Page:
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The Supreme Court ruled today that police may search a home without a warrant if one occupant consents. That's even if another occupant has previously objected to a search. As NPR legal affairs correspondent Nina Totenberg reports, the 6-to-3 decision seems to seriously undercut an earlier ruling from the high court.

NINA TOTENBERG, BYLINE: Eight years ago, the court, by a close vote, ruled that when two occupants of a home disagree about whether to allow police to conduct a warrantless search, the police must defer to the person who objects. But today, the high court ruled that when the objecting occupant is no longer there, his objections are no longer valid.

The decision came in the case of Walter Fernandez, suspected in a gang robbery and assault. Police, looking for the robber, entered an apartment house and heard screaming from one apartment. When they knocked on the door, a woman carrying a baby answered. She appeared to be crying, had a bump on her nose and blood on her shirt. She agreed to let the police search the apartment.

But at that point Fernandez stepped from the back of the apartment wearing only boxer shorts. He told police they had no right to search the apartment and that he was refusing consent. Police, suspecting domestic violence, then arrested Fernandez and took him away. An hour later, they returned, without a warrant, got the woman's consent in writing and searched the apartment.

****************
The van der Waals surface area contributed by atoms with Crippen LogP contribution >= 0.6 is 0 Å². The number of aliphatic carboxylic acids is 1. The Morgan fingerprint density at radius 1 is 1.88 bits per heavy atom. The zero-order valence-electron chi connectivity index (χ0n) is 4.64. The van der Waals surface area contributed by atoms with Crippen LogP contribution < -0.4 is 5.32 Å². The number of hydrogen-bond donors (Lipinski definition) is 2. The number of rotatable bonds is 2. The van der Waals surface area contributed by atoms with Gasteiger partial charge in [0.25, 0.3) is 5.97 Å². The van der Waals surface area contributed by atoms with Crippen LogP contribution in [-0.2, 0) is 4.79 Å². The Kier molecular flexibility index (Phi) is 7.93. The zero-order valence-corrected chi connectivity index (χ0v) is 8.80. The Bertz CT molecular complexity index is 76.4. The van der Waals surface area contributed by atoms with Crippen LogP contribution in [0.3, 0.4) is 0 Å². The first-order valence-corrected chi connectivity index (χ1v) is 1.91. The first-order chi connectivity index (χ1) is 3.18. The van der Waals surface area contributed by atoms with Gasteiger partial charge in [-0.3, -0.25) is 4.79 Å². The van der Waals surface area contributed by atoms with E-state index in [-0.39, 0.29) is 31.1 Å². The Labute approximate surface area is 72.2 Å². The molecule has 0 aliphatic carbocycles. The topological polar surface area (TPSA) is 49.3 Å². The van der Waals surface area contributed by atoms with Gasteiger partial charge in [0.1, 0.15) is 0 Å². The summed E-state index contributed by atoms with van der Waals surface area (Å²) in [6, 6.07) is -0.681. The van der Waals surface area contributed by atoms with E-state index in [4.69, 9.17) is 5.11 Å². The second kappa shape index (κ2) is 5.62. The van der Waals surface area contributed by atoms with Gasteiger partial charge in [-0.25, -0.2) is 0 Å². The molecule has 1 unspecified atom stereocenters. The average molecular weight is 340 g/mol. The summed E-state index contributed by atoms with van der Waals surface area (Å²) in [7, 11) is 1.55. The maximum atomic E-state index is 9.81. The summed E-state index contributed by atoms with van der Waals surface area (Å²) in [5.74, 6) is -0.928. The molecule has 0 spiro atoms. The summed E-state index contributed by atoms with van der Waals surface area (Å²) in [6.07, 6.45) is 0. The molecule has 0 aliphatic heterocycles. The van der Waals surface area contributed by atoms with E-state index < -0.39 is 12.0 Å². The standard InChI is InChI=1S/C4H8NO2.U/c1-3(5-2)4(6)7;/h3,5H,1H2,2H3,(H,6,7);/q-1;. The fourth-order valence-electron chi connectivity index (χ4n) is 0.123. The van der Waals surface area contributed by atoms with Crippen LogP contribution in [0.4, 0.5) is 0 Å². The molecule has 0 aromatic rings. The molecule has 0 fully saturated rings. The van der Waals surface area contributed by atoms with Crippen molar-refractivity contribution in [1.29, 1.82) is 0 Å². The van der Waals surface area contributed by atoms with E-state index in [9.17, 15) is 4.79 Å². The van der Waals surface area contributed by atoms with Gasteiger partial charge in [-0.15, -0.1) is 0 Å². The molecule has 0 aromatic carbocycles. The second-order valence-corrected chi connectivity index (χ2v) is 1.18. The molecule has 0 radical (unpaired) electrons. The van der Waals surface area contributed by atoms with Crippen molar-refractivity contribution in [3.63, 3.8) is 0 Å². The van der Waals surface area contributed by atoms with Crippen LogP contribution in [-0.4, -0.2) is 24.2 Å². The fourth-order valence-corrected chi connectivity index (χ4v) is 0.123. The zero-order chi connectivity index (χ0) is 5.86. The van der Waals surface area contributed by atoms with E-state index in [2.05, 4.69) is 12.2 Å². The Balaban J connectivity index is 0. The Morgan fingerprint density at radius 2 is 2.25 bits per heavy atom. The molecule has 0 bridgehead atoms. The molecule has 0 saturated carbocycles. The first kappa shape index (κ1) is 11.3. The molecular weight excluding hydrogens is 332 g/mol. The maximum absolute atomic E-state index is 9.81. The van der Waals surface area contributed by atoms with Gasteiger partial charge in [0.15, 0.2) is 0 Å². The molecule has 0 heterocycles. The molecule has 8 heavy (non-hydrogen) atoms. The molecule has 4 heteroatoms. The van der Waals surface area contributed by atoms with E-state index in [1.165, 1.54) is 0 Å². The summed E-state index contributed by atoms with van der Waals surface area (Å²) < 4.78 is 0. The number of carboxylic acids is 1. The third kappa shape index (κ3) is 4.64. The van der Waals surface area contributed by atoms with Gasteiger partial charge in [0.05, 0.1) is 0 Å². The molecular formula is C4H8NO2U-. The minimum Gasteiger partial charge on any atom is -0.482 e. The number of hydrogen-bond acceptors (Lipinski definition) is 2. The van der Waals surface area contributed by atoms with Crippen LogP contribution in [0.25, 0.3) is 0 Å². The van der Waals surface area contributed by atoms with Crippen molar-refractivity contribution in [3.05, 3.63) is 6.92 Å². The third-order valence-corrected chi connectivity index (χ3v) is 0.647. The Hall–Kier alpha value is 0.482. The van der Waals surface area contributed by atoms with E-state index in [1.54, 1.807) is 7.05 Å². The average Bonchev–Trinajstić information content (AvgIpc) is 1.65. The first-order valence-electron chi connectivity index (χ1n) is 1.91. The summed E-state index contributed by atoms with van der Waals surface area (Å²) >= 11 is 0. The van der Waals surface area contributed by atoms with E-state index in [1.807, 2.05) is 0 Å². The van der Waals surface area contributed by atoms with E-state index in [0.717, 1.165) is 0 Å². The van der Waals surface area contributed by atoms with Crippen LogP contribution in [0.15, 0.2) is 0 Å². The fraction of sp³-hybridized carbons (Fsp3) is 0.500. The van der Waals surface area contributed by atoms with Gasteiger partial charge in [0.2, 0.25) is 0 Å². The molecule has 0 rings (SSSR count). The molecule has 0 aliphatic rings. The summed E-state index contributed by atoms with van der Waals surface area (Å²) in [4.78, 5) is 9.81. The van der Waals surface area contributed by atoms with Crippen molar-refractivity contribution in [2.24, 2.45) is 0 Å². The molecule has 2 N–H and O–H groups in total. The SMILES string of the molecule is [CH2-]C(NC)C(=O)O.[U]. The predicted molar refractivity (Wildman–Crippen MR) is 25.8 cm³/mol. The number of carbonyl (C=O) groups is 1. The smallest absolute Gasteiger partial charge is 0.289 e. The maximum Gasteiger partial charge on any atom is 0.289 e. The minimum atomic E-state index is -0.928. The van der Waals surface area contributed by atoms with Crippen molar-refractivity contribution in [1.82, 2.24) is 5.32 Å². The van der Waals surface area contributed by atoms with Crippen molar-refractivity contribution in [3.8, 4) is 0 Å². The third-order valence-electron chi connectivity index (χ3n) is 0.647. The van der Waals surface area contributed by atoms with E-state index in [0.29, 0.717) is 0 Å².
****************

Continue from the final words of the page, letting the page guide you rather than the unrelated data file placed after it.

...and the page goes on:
They found a sawed off shotgun, ammunition, gang paraphernalia, and clothing that matched the description of the robber's clothes. Fernandez was subsequently convicted and sentenced to 14 years in prison. He challenged the conviction, contending the evidence against him had been obtained through an illegal police search. Today, he lost.

Writing for a six justice majority, Justice Samuel Alito said that while police may not override a home dweller's objections to a warrantless search when that person is physically present, once the objector is gone from the premises those objections are no longer valid if another occupant consents to the search.

The decision cuts the heart out of the high court's 2006 ruling, says Stanford law professor Jeffrey Fisher, who represented Fernandez in the Supreme Court.

JEFFREY FISHER: Well, it's a body blow to the court's prior holding. The court's opinion seems to be quite clear that the police can either remove somebody from the premises, if they have the authority to do so, under an arrest or any other way, or simply wait until the person isn't around anymore.

TOTENBERG: George Washington University law professor Stephen Saltzburg says even without today's ruling, police rarely find everyone at home when they come to the door.

STEPHEN SALTZBURG: If you're not there, you'll have no opportunity to object. You have to be lucky enough to be physically present and able to object when the police ask for consent.

TOTENBERG: Today's decision adds that even if you are lucky enough to be there, police can wait until you leave to get consent for a search from a more willing occupant.

Dissenting from the ruling were Justices Ginsburg, Sotomayor and Kagan. Writing for them, Ginsburg noted that the court has long required warrants for searches of a home, except in special and very limited circumstances. Instead of adhering to the warrant requirement in the Constitution, she said, today's decision tells the police they may dodge it.

Nina Totenberg, NPR News, Washington.

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